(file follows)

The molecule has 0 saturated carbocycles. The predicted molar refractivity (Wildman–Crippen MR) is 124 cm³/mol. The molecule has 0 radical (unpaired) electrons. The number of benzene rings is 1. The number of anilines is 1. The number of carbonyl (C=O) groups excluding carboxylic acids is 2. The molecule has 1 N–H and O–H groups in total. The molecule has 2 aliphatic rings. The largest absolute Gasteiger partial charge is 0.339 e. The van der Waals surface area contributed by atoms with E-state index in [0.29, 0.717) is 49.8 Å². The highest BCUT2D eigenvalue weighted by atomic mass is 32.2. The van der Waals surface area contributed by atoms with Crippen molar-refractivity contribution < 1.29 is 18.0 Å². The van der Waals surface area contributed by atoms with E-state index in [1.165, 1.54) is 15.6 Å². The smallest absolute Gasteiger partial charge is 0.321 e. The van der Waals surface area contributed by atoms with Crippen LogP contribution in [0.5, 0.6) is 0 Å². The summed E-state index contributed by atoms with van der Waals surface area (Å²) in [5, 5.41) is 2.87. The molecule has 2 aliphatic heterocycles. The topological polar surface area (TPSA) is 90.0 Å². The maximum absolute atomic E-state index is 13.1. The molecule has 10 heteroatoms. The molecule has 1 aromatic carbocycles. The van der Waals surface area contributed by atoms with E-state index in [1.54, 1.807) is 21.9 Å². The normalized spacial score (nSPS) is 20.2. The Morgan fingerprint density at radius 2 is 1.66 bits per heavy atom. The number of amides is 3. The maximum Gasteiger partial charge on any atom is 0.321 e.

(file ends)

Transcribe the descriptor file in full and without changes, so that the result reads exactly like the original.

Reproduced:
The molecule has 0 saturated carbocycles. The predicted molar refractivity (Wildman–Crippen MR) is 124 cm³/mol. The molecule has 0 radical (unpaired) electrons. The number of benzene rings is 1. The number of anilines is 1. The number of carbonyl (C=O) groups excluding carboxylic acids is 2. The molecule has 1 N–H and O–H groups in total. The molecule has 2 aliphatic rings. The largest absolute Gasteiger partial charge is 0.339 e. The van der Waals surface area contributed by atoms with E-state index in [0.29, 0.717) is 49.8 Å². The highest BCUT2D eigenvalue weighted by atomic mass is 32.2. The van der Waals surface area contributed by atoms with Crippen molar-refractivity contribution < 1.29 is 18.0 Å². The van der Waals surface area contributed by atoms with E-state index in [1.165, 1.54) is 15.6 Å². The smallest absolute Gasteiger partial charge is 0.321 e. The van der Waals surface area contributed by atoms with Crippen LogP contribution in [0.5, 0.6) is 0 Å². The summed E-state index contributed by atoms with van der Waals surface area (Å²) in [5, 5.41) is 2.87. The molecule has 2 aliphatic heterocycles. The topological polar surface area (TPSA) is 90.0 Å². The maximum absolute atomic E-state index is 13.1. The molecule has 10 heteroatoms. The molecule has 1 aromatic carbocycles. The van der Waals surface area contributed by atoms with E-state index in [1.54, 1.807) is 21.9 Å². The normalized spacial score (nSPS) is 20.2. The Morgan fingerprint density at radius 2 is 1.66 bits per heavy atom. The number of amides is 3. The maximum Gasteiger partial charge on any atom is 0.321 e.